Category Archives: Integrated Intelligence

Entangled Minds: The idea that will change everything?


Title: Entangled Minds: The idea that will change everything?

Author: Marcus T Anthony, Director MindFutures

Publication details: MindFutures, Australia, 21012

This fully-cited and easy to read 8000 word article identifies the illogical and inconsistent thinking in some ‘cutting edge’ thinking about the future, especially in relation to discussions about intuitive insight, consciousness beyond the brain and entanglement in physics. It is argued that ‘psi’ phenomena need to be taken seriously. The article draws upon Deep Futures, which is a domain of Futures Studies which seeks to create more meaningful futures. There is an in-depth analysis of the John Brockman edited book “This Will Change Everything”. The argument will both provoke and delight skeptics and psi proponents alike.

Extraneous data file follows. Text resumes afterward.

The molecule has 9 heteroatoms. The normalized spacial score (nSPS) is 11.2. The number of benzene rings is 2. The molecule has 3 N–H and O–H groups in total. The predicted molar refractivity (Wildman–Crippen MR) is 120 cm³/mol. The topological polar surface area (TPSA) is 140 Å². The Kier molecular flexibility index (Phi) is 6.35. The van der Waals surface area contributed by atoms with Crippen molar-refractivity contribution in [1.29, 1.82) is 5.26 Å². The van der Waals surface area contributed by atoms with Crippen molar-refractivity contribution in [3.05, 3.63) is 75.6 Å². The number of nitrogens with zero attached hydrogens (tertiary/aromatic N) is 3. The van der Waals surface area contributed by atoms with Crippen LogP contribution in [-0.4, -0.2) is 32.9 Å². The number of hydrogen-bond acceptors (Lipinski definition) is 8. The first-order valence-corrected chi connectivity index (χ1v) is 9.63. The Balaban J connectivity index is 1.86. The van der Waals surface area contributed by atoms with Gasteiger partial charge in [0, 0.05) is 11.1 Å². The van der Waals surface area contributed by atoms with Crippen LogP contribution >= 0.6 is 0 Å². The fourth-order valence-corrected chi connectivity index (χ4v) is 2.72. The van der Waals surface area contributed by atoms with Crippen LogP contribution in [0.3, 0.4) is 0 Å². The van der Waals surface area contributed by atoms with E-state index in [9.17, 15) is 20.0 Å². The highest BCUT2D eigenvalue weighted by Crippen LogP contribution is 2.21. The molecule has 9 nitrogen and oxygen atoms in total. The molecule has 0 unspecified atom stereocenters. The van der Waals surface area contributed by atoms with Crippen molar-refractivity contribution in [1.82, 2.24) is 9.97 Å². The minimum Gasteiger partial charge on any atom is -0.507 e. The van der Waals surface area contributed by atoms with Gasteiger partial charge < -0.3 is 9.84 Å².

To download the article, click on the following link. It is available in Kindle format on for US$0.99 (ninety-nine cents). Amazon may add $2.00 surcharge in some regions.

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How to write an inspiring book, article or research paper

Probably most people embarking on a higher degree, or starting out researching a book or article think that the task lying before them is going to be fairly dry and laborious.In this post I am going to explain to you why this isn’t necessarily so. Researching books, papers and articles can actually be an exciting and inspirational process. The key is being able to tap into your natural capacity for inspiration at will. And you can do that with what I call “Free-Form Writing”. Free-form writing is stream-of-consciousness prose, written fluidly, quickly and without immediate editing or too much conscious analytical thinking. It is essentially ‘effortless’ writing. I detail this inspirational writing process in my book How to Channel a PhD, but here I am going to let you in on the secret for free! You can use Free-Form Wriitng for any research, not just for writing doctoral theses.